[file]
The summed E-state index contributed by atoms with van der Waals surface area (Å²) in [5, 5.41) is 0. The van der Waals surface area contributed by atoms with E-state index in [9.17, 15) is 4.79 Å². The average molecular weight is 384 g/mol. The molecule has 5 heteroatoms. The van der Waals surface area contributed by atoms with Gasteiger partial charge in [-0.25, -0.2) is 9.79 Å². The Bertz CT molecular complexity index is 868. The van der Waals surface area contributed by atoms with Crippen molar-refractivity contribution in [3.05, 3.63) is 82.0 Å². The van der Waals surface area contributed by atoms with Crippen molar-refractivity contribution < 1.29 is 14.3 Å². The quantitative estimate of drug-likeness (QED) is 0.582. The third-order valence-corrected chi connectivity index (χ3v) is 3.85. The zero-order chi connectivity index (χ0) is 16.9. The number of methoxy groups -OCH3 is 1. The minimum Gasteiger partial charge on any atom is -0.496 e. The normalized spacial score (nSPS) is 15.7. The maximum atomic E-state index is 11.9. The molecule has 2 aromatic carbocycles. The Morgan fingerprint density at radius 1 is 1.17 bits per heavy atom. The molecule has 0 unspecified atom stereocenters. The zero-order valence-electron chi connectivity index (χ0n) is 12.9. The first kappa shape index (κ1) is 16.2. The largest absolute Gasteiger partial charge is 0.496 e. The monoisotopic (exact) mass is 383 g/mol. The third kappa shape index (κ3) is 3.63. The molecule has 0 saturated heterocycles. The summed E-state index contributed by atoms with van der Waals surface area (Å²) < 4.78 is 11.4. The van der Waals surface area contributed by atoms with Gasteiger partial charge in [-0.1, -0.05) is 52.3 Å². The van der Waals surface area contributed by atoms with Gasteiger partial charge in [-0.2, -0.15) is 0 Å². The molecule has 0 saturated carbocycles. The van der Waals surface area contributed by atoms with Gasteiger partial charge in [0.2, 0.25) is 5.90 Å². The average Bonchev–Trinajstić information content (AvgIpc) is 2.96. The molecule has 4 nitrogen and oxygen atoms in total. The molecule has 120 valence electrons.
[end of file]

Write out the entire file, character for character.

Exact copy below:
The summed E-state index contributed by atoms with van der Waals surface area (Å²) in [5, 5.41) is 0. The van der Waals surface area contributed by atoms with E-state index in [9.17, 15) is 4.79 Å². The average molecular weight is 384 g/mol. The molecule has 5 heteroatoms. The van der Waals surface area contributed by atoms with Gasteiger partial charge in [-0.25, -0.2) is 9.79 Å². The Bertz CT molecular complexity index is 868. The van der Waals surface area contributed by atoms with Crippen molar-refractivity contribution in [3.05, 3.63) is 82.0 Å². The van der Waals surface area contributed by atoms with Crippen molar-refractivity contribution < 1.29 is 14.3 Å². The quantitative estimate of drug-likeness (QED) is 0.582. The third-order valence-corrected chi connectivity index (χ3v) is 3.85. The zero-order chi connectivity index (χ0) is 16.9. The number of methoxy groups -OCH3 is 1. The minimum Gasteiger partial charge on any atom is -0.496 e. The normalized spacial score (nSPS) is 15.7. The maximum atomic E-state index is 11.9. The molecule has 2 aromatic carbocycles. The Morgan fingerprint density at radius 1 is 1.17 bits per heavy atom. The molecule has 0 unspecified atom stereocenters. The zero-order valence-electron chi connectivity index (χ0n) is 12.9. The first kappa shape index (κ1) is 16.2. The largest absolute Gasteiger partial charge is 0.496 e. The monoisotopic (exact) mass is 383 g/mol. The third kappa shape index (κ3) is 3.63. The molecule has 0 saturated heterocycles. The summed E-state index contributed by atoms with van der Waals surface area (Å²) < 4.78 is 11.4. The van der Waals surface area contributed by atoms with Gasteiger partial charge in [-0.1, -0.05) is 52.3 Å². The van der Waals surface area contributed by atoms with Gasteiger partial charge in [-0.2, -0.15) is 0 Å². The molecule has 0 saturated carbocycles. The van der Waals surface area contributed by atoms with Gasteiger partial charge in [0.2, 0.25) is 5.90 Å². The average Bonchev–Trinajstić information content (AvgIpc) is 2.96. The molecule has 4 nitrogen and oxygen atoms in total. The molecule has 120 valence electrons.